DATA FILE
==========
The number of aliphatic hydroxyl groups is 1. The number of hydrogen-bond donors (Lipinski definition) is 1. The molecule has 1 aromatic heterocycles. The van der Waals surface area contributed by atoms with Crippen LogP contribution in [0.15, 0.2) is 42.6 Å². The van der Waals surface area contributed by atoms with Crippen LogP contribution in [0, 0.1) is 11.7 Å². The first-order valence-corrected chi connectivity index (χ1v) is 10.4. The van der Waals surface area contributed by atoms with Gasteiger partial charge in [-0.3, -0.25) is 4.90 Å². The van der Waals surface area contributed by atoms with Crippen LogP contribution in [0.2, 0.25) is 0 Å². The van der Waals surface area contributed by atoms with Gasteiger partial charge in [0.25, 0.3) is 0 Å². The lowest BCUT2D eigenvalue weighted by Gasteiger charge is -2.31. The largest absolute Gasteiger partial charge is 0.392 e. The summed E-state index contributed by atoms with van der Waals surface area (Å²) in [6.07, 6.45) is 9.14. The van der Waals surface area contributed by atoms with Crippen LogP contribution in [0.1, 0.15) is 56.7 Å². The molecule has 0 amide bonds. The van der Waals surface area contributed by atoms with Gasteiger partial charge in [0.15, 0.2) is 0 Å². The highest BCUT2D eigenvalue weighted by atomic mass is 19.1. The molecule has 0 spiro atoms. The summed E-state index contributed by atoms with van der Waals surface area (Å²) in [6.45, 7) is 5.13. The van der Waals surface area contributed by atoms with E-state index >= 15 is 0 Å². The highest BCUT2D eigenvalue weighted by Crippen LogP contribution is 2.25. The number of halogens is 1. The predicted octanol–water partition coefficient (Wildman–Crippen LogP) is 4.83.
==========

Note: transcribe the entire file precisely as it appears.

The number of aliphatic hydroxyl groups is 1. The number of hydrogen-bond donors (Lipinski definition) is 1. The molecule has 1 aromatic heterocycles. The van der Waals surface area contributed by atoms with Crippen LogP contribution in [0.15, 0.2) is 42.6 Å². The van der Waals surface area contributed by atoms with Crippen LogP contribution in [0, 0.1) is 11.7 Å². The first-order valence-corrected chi connectivity index (χ1v) is 10.4. The van der Waals surface area contributed by atoms with Gasteiger partial charge in [-0.3, -0.25) is 4.90 Å². The van der Waals surface area contributed by atoms with Crippen LogP contribution in [0.2, 0.25) is 0 Å². The van der Waals surface area contributed by atoms with Gasteiger partial charge in [0.25, 0.3) is 0 Å². The lowest BCUT2D eigenvalue weighted by Gasteiger charge is -2.31. The largest absolute Gasteiger partial charge is 0.392 e. The summed E-state index contributed by atoms with van der Waals surface area (Å²) in [6.07, 6.45) is 9.14. The van der Waals surface area contributed by atoms with Crippen LogP contribution in [0.1, 0.15) is 56.7 Å². The molecule has 0 amide bonds. The van der Waals surface area contributed by atoms with Gasteiger partial charge in [0.15, 0.2) is 0 Å². The highest BCUT2D eigenvalue weighted by atomic mass is 19.1. The molecule has 0 spiro atoms. The summed E-state index contributed by atoms with van der Waals surface area (Å²) in [6.45, 7) is 5.13. The van der Waals surface area contributed by atoms with E-state index >= 15 is 0 Å². The highest BCUT2D eigenvalue weighted by Crippen LogP contribution is 2.25. The number of halogens is 1. The predicted octanol–water partition coefficient (Wildman–Crippen LogP) is 4.83.